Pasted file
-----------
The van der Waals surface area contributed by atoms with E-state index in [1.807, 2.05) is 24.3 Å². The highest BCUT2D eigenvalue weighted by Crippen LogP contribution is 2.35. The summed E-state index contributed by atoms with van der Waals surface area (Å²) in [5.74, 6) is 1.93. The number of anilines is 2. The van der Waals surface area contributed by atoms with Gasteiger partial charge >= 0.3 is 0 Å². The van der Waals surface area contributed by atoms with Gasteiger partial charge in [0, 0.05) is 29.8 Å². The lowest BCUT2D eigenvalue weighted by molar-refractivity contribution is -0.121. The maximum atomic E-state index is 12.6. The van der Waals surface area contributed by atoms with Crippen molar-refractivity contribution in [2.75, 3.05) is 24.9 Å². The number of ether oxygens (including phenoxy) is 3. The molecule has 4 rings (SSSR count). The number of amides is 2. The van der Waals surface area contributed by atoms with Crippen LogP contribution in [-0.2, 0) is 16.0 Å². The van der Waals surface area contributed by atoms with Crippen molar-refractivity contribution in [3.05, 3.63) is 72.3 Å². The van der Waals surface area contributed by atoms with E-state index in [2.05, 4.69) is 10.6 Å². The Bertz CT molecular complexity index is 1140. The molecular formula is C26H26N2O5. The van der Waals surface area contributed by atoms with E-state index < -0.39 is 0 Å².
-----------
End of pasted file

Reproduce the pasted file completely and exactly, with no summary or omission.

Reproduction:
The van der Waals surface area contributed by atoms with E-state index in [1.807, 2.05) is 24.3 Å². The highest BCUT2D eigenvalue weighted by Crippen LogP contribution is 2.35. The summed E-state index contributed by atoms with van der Waals surface area (Å²) in [5.74, 6) is 1.93. The number of anilines is 2. The van der Waals surface area contributed by atoms with Gasteiger partial charge >= 0.3 is 0 Å². The van der Waals surface area contributed by atoms with Gasteiger partial charge in [0, 0.05) is 29.8 Å². The lowest BCUT2D eigenvalue weighted by molar-refractivity contribution is -0.121. The maximum atomic E-state index is 12.6. The van der Waals surface area contributed by atoms with Crippen molar-refractivity contribution in [2.75, 3.05) is 24.9 Å². The number of ether oxygens (including phenoxy) is 3. The molecule has 4 rings (SSSR count). The number of amides is 2. The van der Waals surface area contributed by atoms with Crippen LogP contribution in [-0.2, 0) is 16.0 Å². The van der Waals surface area contributed by atoms with Crippen molar-refractivity contribution in [3.05, 3.63) is 72.3 Å². The van der Waals surface area contributed by atoms with E-state index in [2.05, 4.69) is 10.6 Å². The Bertz CT molecular complexity index is 1140. The molecular formula is C26H26N2O5. The van der Waals surface area contributed by atoms with E-state index < -0.39 is 0 Å².